Mugimama, Is This Monkey Music?


    Sometimes the best music is the stuff that you initially ignore. I remember the first time I laid eyes on Mugison’s third album, Mugimama, Is This Monkey Music? It was early this past summer, and I was opening mail for the publication I intern for. One of the packages contained the version of this record released by Accidental in May, its primitively scrawled cover vulnerable for the world to see. Before entering it into the incoming-CD spreadsheet, I gawked at it for a moment and prepared to make fun of the album’s ridiculous title. Before I had the chance, the magazine’s reviews editor stopped by my desk. We made fun of the album for a bit without even listening to it, and the editor said, “I don’t know why you even have to enter in some of this stuff that comes in the mail” before walking away.


    Within two months, the same editor would take an international flight to interview Mugison for the magazine, and I would be writing a review of the re-released version for Prefix.


    Perhaps my mom was right when she would repeat the adage to me as a child, “You can’t judge a book by its cover.” Much like a tome that old idiom describes, Mugimama has sat around, largely ignored, all year long. Had I not popped the disc in on a whim, perhaps I would be one of the many ignoring it still today. Articles on Mugison in the U.S. press are few and far between, and I’m yet to figure out why. In Mugi’s home country of Iceland, this “monkey music” is actually popular music. “Murr Murr,” which appears on the album, beat out Björk for the Song of the Year award at this year’s Icelandic Music Awards (he also took home Best Artwork and Album of the Year honors).


    It’s not as if Mugison’s music is inaccessible, either. The gorgeous “2 Birds” tells the story of Mugi and his girlfriend transitioning from the awkward “I know you like me” phase to love with lines such as, “We stayed up late and slept all day.” The award-winning “Murr Murr” combines Mugi’s stream-of-consciousness lyrics with his friend Pétur Benediktsson’s lightning-fast fingers on acoustic guitar for a sound that should be required listening for any open-mike performer.


    Perhaps the most relatable song on the album is the one it begins with. “I Want You” not only boasts vocals that sound like a ragged version of Chris Martin’s stadium-filling throat noise, but it also churns out a chorus that is as chill-inducing in musical accompaniment as it is tear-jerking in its “come back to me” lyrical content:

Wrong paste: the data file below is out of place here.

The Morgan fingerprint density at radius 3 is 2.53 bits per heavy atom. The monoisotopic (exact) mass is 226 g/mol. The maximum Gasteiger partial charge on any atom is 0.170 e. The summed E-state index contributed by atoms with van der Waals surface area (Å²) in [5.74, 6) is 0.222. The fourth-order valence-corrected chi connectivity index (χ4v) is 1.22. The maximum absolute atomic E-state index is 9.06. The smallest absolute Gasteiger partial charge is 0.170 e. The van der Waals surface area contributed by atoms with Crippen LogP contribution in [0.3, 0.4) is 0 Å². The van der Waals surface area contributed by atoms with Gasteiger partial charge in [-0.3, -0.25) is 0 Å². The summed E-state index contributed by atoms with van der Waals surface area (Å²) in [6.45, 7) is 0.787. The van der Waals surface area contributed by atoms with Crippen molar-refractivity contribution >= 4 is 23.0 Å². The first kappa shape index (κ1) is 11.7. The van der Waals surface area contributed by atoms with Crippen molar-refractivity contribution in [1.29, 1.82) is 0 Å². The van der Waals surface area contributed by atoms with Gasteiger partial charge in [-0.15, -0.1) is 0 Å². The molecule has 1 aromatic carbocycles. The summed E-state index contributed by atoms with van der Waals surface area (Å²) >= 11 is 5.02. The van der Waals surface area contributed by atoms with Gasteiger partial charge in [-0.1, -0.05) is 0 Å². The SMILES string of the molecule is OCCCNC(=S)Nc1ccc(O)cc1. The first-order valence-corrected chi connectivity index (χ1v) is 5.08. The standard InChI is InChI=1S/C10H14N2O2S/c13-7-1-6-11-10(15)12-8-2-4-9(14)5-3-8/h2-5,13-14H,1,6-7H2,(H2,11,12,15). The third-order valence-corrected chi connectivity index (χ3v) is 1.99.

“Baby let’s go dancing

    like we talked about.

    I’ll do the strange guy

    and you can shout,

    ‘Look at my weird boy,

    he’s one of a kind.

    He makes me laugh

    and he makes me cry.'”


    Then, as if we haven’t had enough, Mugi lays out the culmination: “This kind of love is hard to find.”


    He then rips into one heartbreaker of a guitar solo, and there’s no hope for resistance.


    Mugison can play the weird card with the best of them. “The Chicken Song” begins with piano sounds that go forward, then backward, then forward again, disorienting the listener. But the lyrics are the most important to this piece. The track juxtaposes wisdom-wielding motivational lines with seemingly tossed off raps. For example:


    “See, the chicken is one of very few birds that never can fly, but even with its head chopped off, he’ll still give it a hell of a try. How beautiful is that?”


    And then, moments later:


    “I’m not a vegetarian, but I like sittin’ in the grass. Don’t them thongs, but I love tits and ass. Watch yourself!”


    All this, and Mugison hasn’t even shown his best cards yet. On “Sad as a Truck,” he claims, “Songs like this can drive a man insane,” and he’s not kidding. The utterly schizophrenic track switches directions, channels and states of mind, sounding like what would occur if Tom Waits, Beck and James Brown were locked in a studio together. It’s one of the best and weirdest tracks of 2005, and somehow manages to fit into the beautiful mess that is Mugimama.


    All told, it sounds like a mixed bag, but that’s because it is, and that’s where its greatest strengths lie. Mugimama‘s normal moments are enough to please your average listener; its bizarre laments happily satisfy the rest of us. It just goes to show you that sometimes the geeky-looking kid gets the girl, the junkyard car wins the drag race, and the album you stubbornly refuse to listen to is one of the best of the year.



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